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Are Palm Trees Native to Los Angeles?

Palm Trees, Beverly Hills

Palm-Lined Street in Beverly Hills. Photo by Carol M. Highsmith via Library of Congress

Although the palm tree has come to be symbolic of Southern California, the only truly native palm is the California fan palm or Washington palm (Washingtonia filifera). All other varieties are originally imported. Southern California saw a huge surge in palm plantings during the 1920s and 1930s, many of which still line Los Angeles streets today.

Source: Los Angeles A to Z by Leonard & Dale Pitt.

The oldest known palm tree in Los Angeles is a Mexican Fan Palm believed to have been uprooted in the desert in the 1850s and replanted on San Pedro Steet in Los Angeles. In 1888, it was replanted again between Fifth and Sixth Streets on Central Avenue in Downtown Los Angeles. There it prominently stood in front of what was then Southern Pacific Railroad's new Arcade Station. When the station was closed in 1914, a public effort was made to save it, so, for the third time, it again was moved. It ended up at its current location, remaining there for more than a hundred years, at the Figueroa Boulevard entrance to Exposition Park.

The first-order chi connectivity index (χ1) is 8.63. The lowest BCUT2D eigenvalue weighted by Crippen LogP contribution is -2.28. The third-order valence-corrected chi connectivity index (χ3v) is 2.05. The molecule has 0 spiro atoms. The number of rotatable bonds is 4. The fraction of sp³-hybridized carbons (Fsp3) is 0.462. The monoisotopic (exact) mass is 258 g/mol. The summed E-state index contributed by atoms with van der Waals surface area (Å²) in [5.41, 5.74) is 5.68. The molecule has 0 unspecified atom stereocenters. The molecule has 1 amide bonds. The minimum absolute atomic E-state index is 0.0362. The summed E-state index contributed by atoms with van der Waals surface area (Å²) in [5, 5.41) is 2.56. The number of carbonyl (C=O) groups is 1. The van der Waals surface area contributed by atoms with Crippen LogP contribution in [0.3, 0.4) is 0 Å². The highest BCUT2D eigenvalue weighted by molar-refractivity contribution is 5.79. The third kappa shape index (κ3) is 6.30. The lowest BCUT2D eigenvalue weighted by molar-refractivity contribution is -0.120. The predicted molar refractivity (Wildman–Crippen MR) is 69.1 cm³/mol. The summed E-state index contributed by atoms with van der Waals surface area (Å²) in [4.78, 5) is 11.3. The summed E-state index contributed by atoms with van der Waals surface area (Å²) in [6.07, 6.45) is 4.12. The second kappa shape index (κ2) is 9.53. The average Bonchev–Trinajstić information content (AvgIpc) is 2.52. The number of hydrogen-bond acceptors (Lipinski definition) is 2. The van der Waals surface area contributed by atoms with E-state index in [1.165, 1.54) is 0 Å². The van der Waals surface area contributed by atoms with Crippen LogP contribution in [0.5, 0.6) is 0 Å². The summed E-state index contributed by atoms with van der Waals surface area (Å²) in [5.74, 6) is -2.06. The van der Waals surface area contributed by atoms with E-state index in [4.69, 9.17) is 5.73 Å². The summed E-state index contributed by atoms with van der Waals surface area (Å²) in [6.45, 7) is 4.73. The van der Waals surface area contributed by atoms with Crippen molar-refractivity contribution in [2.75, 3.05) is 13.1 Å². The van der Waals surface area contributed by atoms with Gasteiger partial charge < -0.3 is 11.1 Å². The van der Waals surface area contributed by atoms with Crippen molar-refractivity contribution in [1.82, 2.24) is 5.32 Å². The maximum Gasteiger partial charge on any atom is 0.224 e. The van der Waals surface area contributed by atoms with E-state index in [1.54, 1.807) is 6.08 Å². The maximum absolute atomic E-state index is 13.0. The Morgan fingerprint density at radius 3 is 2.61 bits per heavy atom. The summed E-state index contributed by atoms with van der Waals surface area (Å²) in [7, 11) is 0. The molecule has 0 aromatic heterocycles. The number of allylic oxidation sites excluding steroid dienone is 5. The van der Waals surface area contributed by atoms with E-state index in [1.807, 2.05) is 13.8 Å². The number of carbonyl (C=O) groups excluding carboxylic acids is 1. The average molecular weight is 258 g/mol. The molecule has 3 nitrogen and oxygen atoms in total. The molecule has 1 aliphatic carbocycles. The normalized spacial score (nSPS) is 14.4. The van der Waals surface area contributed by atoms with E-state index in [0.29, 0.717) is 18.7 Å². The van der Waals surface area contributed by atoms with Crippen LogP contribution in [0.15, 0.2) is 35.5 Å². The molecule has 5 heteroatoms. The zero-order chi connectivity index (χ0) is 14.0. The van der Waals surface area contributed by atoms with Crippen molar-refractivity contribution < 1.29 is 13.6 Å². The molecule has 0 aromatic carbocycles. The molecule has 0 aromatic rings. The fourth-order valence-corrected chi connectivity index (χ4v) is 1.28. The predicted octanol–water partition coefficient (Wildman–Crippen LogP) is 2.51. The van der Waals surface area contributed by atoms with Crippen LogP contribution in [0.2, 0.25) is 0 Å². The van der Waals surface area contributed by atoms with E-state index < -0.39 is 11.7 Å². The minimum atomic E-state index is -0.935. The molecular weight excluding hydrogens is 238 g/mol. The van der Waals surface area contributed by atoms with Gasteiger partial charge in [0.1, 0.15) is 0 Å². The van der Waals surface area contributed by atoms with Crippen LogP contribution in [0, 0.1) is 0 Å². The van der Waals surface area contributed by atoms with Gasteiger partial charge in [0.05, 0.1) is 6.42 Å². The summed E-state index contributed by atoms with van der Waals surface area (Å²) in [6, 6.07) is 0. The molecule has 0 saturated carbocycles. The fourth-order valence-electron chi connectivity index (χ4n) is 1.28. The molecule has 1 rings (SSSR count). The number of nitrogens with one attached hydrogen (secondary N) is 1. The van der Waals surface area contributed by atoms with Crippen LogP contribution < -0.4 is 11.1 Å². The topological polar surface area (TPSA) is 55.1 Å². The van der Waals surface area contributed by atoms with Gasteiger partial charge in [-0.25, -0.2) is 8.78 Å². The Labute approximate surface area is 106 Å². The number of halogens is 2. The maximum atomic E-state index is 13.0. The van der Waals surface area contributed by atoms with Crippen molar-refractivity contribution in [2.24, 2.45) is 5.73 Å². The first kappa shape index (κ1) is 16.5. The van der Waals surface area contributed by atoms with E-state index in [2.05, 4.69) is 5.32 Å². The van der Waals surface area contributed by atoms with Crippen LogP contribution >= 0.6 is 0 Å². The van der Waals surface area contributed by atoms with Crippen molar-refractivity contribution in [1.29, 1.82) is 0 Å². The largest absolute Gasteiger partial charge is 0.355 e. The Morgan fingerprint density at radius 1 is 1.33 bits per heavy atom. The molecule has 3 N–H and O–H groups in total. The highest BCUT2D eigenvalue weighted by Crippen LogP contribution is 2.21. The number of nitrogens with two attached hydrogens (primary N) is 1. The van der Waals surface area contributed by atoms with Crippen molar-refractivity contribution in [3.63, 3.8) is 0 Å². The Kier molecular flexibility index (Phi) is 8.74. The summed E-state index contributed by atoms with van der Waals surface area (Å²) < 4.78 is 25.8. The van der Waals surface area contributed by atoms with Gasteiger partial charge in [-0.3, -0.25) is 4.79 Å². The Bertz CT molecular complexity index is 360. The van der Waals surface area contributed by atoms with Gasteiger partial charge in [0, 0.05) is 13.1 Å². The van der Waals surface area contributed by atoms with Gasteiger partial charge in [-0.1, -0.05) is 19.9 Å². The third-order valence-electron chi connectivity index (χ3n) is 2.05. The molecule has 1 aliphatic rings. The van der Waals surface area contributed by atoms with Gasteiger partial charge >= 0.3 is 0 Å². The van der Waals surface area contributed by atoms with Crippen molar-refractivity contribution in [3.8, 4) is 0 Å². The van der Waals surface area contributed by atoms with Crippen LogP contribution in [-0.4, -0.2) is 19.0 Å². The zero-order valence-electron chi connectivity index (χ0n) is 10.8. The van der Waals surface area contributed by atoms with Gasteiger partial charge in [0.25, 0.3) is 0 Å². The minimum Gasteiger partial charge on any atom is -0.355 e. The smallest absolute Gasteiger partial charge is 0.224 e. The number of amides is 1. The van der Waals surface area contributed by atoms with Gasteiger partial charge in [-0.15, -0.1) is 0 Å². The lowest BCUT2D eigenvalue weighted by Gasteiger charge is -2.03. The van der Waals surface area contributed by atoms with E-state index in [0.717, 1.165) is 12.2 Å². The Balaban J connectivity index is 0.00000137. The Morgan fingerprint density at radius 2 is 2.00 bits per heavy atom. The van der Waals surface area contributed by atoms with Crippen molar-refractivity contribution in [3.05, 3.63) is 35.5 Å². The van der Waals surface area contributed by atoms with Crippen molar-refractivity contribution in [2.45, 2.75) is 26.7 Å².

Oldest palm tree at Figueroa Boulevard entrance to Exposition Park (view facing Figueroa). Los Angeles Almanac Photo.

Plaque at foot of oldest palm tree in Los Angeles. Los Angeles Almanac Photo.

Same palm tree, circa 1890, when planted in front of the former Southern Pacific Railroad Arcade Depot, located between Central and Alameda at Sixth Street (526 Central Avenue). Photo by Charles C. Pierce from the California Historical Society Collection at USC Library.